Sleeping with One Eye Open
Women Writers and the Art of Survival

Edited by Marilyn Kallet and Judith Ortiz Cofer

Women writers offer inspiration and advice about artistic and personal survival

Reviews

"A terrific collection of essays that women writers should buy. This is a book of our time. . . . An excellent tool for our turn-of-the-century writing toolbox."
—Frances Payne Adler

"What I find particulary satisfying about Sleeping With One Eye Open is the way the different women's voices and dialects and souls sing together in a powerful symphony of language. This anthology should be read by both women beginning to write as well as by those who are more established and want to feel connected to a larger community."
—Sue William Silverman, author of Because I Remember Terror, Father, I Remember You, winner of AWP Award for Creative Nonfiction


"Well-written . . . All the essays will be inspiring to both active and would-be artists."
Booklist

"Presents a wellspring of inspiration and encouragement for women who wrestle with satisfying their gift of word."
ForeWord

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Description
How do women writers cope with changes and juggle the demands in their already full lives to make time for their lives as artists? In this anthology, noted female novelists, journalists, essayists, poets, and nonfiction writers address the old and new challenges of "doing it all" that face women writers as the twenty-first century approaches. With eloquence, sensitivity, and more than a touch of wry humor, Sleeping with One Eye Open relates positive stories from women who lead effective lives as artists, emphasizing how sources of inspiration, discipline, resourcefulness, and determination help them succeed despite the obstacle of "no time."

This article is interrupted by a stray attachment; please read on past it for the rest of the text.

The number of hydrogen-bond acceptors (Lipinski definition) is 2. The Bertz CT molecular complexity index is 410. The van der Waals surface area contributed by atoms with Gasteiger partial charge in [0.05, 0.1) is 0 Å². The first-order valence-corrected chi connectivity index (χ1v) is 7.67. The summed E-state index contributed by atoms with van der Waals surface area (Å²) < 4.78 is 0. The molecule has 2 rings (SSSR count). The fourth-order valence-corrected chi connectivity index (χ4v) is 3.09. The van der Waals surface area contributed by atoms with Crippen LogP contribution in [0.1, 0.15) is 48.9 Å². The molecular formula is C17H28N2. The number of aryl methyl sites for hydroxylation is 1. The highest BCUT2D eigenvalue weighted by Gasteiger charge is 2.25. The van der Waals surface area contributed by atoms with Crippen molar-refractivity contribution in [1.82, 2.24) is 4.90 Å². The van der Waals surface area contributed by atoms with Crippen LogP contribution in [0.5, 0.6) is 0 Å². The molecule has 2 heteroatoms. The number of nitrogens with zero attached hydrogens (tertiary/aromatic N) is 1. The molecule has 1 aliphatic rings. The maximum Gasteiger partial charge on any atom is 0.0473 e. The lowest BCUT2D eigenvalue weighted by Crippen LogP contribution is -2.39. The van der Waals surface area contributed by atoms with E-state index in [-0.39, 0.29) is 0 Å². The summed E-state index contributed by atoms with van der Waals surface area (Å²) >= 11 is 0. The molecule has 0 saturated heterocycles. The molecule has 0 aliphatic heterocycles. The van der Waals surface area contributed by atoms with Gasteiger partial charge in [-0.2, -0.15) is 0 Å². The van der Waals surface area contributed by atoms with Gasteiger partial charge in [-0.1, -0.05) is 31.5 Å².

The title essay, Judith Ortiz Cofer's "The Woman Who Slept with One Eye Open," defines the collection. Cofer relates the ways in which a mythological story from her Puerto Rican culture gave her confidence and courage, encouraging her creative success and emphasizing the rewards of "women's power" and personal strength. Denise Levertov's "The Vital Necessity" urges poets to make time for daydreams—essential, empowering creative food. Tillie Olsen offers a frank discussion of the pressures of work and expectations that too often sap creative energy. Tess Gallagher connects her mother's creative gardening with her own inspiration as a poet and the need for growth in her writing. Marilyn Kallet's interview with Lucille Clifton relates the personal strength that helped Clifton raise six children and publish her first book at the same time. This affirming collection offers a wealth of writing advice, given through honest accounts of perseverance and accomplishment.

Page count: 248 pp.
Illustrated
Trim size: 6 x 9

 



Paper
List price: $26.95
978-0-8203-2153-0
11/18/1999

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Marilyn Kallet is a professor of English and director of the creative writing program at the University of Tennessee, Knoxville. She is the author of eight books, including How to Get Heat without Fire, and coeditor of Worlds in Our Words: Contemporary American Women WritersJudith Ortiz Cofer (1952–2016) was the Regents’ and Franklin Professor of English and  Creative Writing Emerita at the University of Georgia. She is also the  author of The Latin Deli: Telling the Lives of Barrio WomenAn Island Like You: Stories of the BarrioWoman in Front of the Sun: On Becoming a Writer; and many other books. The University of Georgia Press published her first novel, The Line of the Sun, in 1989.